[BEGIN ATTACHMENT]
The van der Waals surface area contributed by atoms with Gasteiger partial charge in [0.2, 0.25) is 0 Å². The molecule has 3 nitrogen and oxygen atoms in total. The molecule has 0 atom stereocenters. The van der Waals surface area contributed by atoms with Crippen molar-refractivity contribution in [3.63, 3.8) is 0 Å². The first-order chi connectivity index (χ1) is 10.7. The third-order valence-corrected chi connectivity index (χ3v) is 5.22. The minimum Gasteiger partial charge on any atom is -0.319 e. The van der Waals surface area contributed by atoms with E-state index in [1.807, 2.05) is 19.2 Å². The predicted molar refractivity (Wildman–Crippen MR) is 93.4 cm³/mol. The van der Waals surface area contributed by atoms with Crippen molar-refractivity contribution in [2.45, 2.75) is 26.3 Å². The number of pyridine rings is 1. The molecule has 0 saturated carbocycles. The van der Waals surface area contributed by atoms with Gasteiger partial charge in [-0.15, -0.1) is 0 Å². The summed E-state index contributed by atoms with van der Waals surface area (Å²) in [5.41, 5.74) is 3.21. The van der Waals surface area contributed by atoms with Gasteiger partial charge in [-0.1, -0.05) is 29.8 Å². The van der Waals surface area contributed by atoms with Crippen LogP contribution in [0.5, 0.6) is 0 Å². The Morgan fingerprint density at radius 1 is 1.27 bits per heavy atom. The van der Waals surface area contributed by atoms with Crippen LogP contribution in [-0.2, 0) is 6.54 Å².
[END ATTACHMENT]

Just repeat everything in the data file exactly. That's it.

The van der Waals surface area contributed by atoms with Gasteiger partial charge in [0.2, 0.25) is 0 Å². The molecule has 3 nitrogen and oxygen atoms in total. The molecule has 0 atom stereocenters. The van der Waals surface area contributed by atoms with Crippen molar-refractivity contribution in [3.63, 3.8) is 0 Å². The first-order chi connectivity index (χ1) is 10.7. The third-order valence-corrected chi connectivity index (χ3v) is 5.22. The minimum Gasteiger partial charge on any atom is -0.319 e. The van der Waals surface area contributed by atoms with E-state index in [1.807, 2.05) is 19.2 Å². The predicted molar refractivity (Wildman–Crippen MR) is 93.4 cm³/mol. The van der Waals surface area contributed by atoms with Crippen molar-refractivity contribution in [2.45, 2.75) is 26.3 Å². The number of pyridine rings is 1. The molecule has 0 saturated carbocycles. The van der Waals surface area contributed by atoms with Gasteiger partial charge in [-0.15, -0.1) is 0 Å². The summed E-state index contributed by atoms with van der Waals surface area (Å²) in [5.41, 5.74) is 3.21. The van der Waals surface area contributed by atoms with Gasteiger partial charge in [-0.1, -0.05) is 29.8 Å². The van der Waals surface area contributed by atoms with Crippen LogP contribution in [0.5, 0.6) is 0 Å². The Morgan fingerprint density at radius 1 is 1.27 bits per heavy atom. The van der Waals surface area contributed by atoms with Crippen LogP contribution in [-0.2, 0) is 6.54 Å².